There are two distinct groups: those who want to blend in and those who would prefer to stand out. Wherever you fall on the spectrum, you are influenced by ideas of popular culture. Of course, where there is popular culture, there will be an opposing force. That is fine. Without diversity in thinking, innovation would never occur.
Over my lifetime, I have noticed a group of people whose common trait is an obsessive hate of anything mainstream. Chances are, you have seen them everywhere: those who refuse to take you seriously just because you follow trends. These people are, frankly, exhausting.
Popular culture is popular for a reason. Just because something is generally well liked does not mean it is bad. You do not have to always be at the cutting edge of innovation.
Often, things commonly viewed as basic have stuck around for a reason: the product is successful because it works.
Athleisure, athletic clothing that can be worn in-and-outside of the gym, has seen an astronomical rise in popularity in the modern age. This could be because athleisure is comfortable and logical in many circumstances. In Mississippi, where temperatures are regularly in the 90s, it is not a huge leap to assume that athleisure is popular because of its functionality.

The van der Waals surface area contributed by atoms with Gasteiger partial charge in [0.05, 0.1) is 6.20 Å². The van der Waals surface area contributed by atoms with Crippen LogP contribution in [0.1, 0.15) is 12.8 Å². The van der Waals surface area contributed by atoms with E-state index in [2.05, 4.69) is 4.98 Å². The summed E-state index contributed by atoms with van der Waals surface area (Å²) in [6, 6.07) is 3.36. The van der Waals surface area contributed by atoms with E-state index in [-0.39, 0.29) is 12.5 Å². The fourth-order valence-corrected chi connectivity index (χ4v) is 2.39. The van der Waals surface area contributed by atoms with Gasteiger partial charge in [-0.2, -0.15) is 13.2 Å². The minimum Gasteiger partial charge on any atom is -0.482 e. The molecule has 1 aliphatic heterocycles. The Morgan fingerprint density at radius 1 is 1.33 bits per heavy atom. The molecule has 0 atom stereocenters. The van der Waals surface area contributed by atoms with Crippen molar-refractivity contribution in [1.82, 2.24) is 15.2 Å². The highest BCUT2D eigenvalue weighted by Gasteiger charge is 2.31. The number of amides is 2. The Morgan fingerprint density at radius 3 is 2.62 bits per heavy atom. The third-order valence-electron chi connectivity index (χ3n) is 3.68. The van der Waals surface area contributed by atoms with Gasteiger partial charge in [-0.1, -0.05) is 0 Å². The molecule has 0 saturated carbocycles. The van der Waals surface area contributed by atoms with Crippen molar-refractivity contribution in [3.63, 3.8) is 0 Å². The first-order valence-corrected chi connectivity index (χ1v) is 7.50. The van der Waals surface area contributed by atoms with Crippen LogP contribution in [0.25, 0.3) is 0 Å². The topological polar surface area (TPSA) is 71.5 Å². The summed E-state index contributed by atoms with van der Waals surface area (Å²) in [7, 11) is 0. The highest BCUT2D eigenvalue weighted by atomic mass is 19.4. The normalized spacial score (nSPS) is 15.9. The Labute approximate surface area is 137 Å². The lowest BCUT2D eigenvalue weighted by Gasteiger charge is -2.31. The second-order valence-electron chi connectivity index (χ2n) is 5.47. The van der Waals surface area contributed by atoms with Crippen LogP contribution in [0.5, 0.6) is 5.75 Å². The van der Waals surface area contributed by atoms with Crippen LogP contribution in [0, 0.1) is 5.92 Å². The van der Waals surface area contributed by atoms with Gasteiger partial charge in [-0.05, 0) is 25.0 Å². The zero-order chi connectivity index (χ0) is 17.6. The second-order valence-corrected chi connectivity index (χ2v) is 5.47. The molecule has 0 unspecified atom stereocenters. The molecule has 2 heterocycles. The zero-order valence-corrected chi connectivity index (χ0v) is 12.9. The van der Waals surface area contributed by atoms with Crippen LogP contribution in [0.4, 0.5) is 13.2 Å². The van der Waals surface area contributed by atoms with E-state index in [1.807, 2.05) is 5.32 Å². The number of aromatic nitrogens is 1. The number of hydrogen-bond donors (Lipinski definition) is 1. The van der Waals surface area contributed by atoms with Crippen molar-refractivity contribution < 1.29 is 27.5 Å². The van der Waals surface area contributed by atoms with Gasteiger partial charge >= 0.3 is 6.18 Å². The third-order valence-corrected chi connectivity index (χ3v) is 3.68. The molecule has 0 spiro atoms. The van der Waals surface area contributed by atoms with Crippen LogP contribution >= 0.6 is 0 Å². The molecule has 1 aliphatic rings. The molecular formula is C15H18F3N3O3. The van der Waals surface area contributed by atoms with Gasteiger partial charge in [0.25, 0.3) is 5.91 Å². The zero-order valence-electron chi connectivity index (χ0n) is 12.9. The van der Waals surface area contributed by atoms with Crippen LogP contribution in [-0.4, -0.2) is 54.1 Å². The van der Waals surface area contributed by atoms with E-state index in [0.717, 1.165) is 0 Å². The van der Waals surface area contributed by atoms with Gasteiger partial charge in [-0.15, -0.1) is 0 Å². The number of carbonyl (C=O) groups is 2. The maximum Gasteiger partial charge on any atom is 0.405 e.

Fixtures of a society that are deemed "basic" are typically just popular elements of culture. And it does not end with clothes. Why do we feel the constant need to explain our attractions? Why can't we take pride in our interests?
There will always be a group of people that long to be "different" from the general population. They seek out stances that make them look interesting and cool. Disliking everything the mainstream likes is not to be free of mainstream culture: it is to build a personality by omission, by what you do not like.
That sounds exhausting, but if that is what makes you happy, by all means continue. People should do what makes them happy, and that extends to letting people enjoy the top 40 hits, Lululemon and pumpkin spice lattes.